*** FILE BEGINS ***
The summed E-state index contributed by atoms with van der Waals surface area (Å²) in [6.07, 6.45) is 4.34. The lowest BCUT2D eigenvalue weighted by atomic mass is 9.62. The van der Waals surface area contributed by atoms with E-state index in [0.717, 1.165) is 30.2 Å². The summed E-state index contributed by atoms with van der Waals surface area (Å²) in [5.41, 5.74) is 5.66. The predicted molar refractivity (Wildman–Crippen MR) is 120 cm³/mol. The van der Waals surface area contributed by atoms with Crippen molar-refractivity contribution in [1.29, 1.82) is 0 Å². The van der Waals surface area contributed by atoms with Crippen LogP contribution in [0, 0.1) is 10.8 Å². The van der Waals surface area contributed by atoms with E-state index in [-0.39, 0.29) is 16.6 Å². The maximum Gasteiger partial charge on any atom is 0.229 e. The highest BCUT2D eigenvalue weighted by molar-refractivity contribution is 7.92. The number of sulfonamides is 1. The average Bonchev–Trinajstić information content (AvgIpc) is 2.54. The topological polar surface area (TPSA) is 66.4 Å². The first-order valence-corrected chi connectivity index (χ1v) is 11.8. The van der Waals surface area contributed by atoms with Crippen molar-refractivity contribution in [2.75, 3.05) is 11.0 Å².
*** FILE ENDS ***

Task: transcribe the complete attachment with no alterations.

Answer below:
The summed E-state index contributed by atoms with van der Waals surface area (Å²) in [6.07, 6.45) is 4.34. The lowest BCUT2D eigenvalue weighted by atomic mass is 9.62. The van der Waals surface area contributed by atoms with E-state index in [0.717, 1.165) is 30.2 Å². The summed E-state index contributed by atoms with van der Waals surface area (Å²) in [5.41, 5.74) is 5.66. The predicted molar refractivity (Wildman–Crippen MR) is 120 cm³/mol. The van der Waals surface area contributed by atoms with Crippen molar-refractivity contribution in [1.29, 1.82) is 0 Å². The van der Waals surface area contributed by atoms with Crippen LogP contribution in [0, 0.1) is 10.8 Å². The van der Waals surface area contributed by atoms with E-state index in [-0.39, 0.29) is 16.6 Å². The maximum Gasteiger partial charge on any atom is 0.229 e. The highest BCUT2D eigenvalue weighted by molar-refractivity contribution is 7.92. The number of sulfonamides is 1. The average Bonchev–Trinajstić information content (AvgIpc) is 2.54. The topological polar surface area (TPSA) is 66.4 Å². The first-order valence-corrected chi connectivity index (χ1v) is 11.8. The van der Waals surface area contributed by atoms with Crippen molar-refractivity contribution in [2.75, 3.05) is 11.0 Å².